Michael’s Bay remains in limbo

MANITOULIN— The fate of Michael’s Bay remains in question with negotiations between the federal government and Wikwemikong ongoing, but local activist Doug Tracy insists that the Township of Tehkummah should be pressuring the federal government to take steps to ensure the cemeteries and townsite do not deteriorate any further.

“The legislation is very clear to me,” said Mr. Tracy. “There are two statements that have been sent to many people in government, Public Works Canada, the Tehkummah council amongst others. I think it is very important that the people of Manitoulin, whose ancestors are buried at Michael’s Bay, should be aware of.”

The first “statement” cited by Mr. Tracy is taken from the Ontario provincial statutes and is contained in the Municipal Act, 2001, S.O. 2001, c. 25, regarding federal Crown land, to wit: “366.  (1)  If the Crown in right of Canada owns or has an interest in land, the Crown may, with the consent of the municipality, pay to the municipality an amount in lieu of taxes or charges for specific municipal services which a tenant or user of the land would otherwise be required to pay.”

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On agreements with the federal government, Mr. Tracy cites the Act as reading: “the Province acknowledges that a municipality has the authority to enter into agreements with the Crown in right of Canada with respect to matters within the municipality’s jurisdiction. 2006, c. 32, Schedule A, section 3.”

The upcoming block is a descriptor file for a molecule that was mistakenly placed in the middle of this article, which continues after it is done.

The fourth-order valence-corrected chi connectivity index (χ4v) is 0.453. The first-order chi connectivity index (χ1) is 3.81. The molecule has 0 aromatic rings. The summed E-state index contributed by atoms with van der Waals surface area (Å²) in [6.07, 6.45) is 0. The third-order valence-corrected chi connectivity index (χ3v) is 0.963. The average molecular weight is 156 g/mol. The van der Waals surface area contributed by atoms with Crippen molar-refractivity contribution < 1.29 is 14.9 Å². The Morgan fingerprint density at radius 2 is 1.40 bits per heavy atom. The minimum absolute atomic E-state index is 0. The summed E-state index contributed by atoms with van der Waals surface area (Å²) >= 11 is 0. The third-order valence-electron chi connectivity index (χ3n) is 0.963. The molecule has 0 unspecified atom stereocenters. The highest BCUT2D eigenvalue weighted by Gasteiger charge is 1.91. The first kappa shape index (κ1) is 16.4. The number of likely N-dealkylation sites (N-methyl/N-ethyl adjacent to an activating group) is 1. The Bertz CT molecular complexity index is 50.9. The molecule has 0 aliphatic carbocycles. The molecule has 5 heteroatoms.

“It’s right there in black and white, the municipality should be going after the federal government to get these cemeteries looked after properly,” said Mr. Tracy. Mr. Tracy maintains that he has legal opinion that “may” in these instances equate to “must.” “My lawyer said that in legal documents like these the words have different meanings than they do to you or I,” said Mr. Tracy. “They should be getting these payments in lieu at the very least. There is a lot of tax money being lost here.”

“Maybe Mr. Tracy has an inside lane that we don’t,” said Tehkummah Reeve Eric Russell. “We have been in contact with the federal government a number of times, they have not gotten back to us.”

Mr. Russell said that he had contacted Algoma-Manitoulin-Kapuskasing MP Carol Hughes to ask for her assistance. “I talked to Carol about six weeks ago,” he said. “She said that she would get right back to me, but she didn’t. I stopped by her booth at the Manitoulin Trade Fair but it was obvious she didn’t want to talk to me (about Michael’s Bay), so I let it go.”

“I also called (Algoma-Manitoulin MPP) Mike Mantha and he hasn’t gotten back to me either,” said Reeve Russell. “It’s like they don’t want to talk about it or something. It’s very frustrating.”

Mr. Mantha responded that the questions around Michael’s Bay involve outstanding tax collections. “Questions of dollars are hard to get information or response on from the Ministry of Finance,” he said when contacted by The Expositor about the issue. “I’ll follow up with the mayor.”

Mr. Tracy said that he has also been in contact with Ms. Hughes and Mr. Mantha and that he had found them to be very supportive.

Messages were sent seeking a response from Ms. Hughes but her response had not arrived by press time Monday.

Mr. Tracy freely admits that he is no longer associated with the Michael’s Bay Historical Society. “They don’t like the way I operate,” he said, suggesting that his head on approach does not sit well with that organization. “I do what I do,” continued Mr. Tracy. “If they don’t like it, maybe they should get off their behinds and get something done.”